China’s semiconductor fightback, and New York’s controversial AI law

China has been on the receiving end of semiconductor export restrictions for years. Now, it’s striking back with the same tactic. 

On July 3, the Chinese Ministry of Commerce announced that the export of gallium and germanium, two elements used in producing chips, solar panels, and fiber optics, will soon be heavily restricted. Exports of the materials will need to be approved by the government, and Western companies that rely on them could have a hard time securing a supply. 

Even though the news immediately sent the price of gallium and germanium up, the curbs are not likely to hit the US as hard as American export restrictions have hit China. Zeyi Yang, our China reporter, explains why. Read the full story.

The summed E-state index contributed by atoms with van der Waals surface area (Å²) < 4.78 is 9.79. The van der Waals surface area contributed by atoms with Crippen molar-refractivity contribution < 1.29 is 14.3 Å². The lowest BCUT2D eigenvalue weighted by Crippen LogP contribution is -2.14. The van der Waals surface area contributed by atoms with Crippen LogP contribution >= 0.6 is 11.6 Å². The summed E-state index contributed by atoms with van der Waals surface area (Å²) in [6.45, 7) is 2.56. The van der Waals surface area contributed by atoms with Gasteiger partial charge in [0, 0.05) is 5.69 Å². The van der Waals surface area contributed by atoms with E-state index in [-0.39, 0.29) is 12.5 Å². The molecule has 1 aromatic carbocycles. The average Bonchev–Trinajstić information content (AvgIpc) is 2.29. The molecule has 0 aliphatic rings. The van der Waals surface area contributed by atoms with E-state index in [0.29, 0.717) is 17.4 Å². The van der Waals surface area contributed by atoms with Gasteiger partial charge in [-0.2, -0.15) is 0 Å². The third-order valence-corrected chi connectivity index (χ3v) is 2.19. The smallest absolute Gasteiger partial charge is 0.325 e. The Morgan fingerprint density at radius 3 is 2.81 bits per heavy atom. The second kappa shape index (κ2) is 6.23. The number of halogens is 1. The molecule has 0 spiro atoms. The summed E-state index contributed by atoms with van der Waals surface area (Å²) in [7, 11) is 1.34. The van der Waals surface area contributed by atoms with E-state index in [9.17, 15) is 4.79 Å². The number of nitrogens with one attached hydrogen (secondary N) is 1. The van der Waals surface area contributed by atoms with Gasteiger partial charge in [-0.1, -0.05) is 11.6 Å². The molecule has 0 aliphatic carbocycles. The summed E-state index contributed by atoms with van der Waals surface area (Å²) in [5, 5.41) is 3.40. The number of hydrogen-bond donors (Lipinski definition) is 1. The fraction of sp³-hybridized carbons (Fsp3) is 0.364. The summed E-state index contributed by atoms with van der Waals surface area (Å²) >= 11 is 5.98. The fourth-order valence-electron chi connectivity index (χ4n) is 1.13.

Zeyi’s story is part of MIT Technology Review Explains, our section in which our writers untangle the complex, messy world of technology to help you understand what’s coming next. Check out the rest of our explainers on everything from lab-grown meat to how to log off.

Why everyone is mad about New York’s AI hiring law

Last week, a law about AI and hiring went into effect in New York City, and everyone is up in arms about it. It’s one of the first AI laws in the country, and so the way it plays out will offer clues about how AI policy and debate might take shape in other cities. 

AI hiring regulation is part of the AI Act in Europe, and other states in the US are considering similar bills to New York’s. But the law has been met with significant controversy—with public interest groups and civil rights advocates saying it isn’t enforceable and extensive enough. Read the full story.

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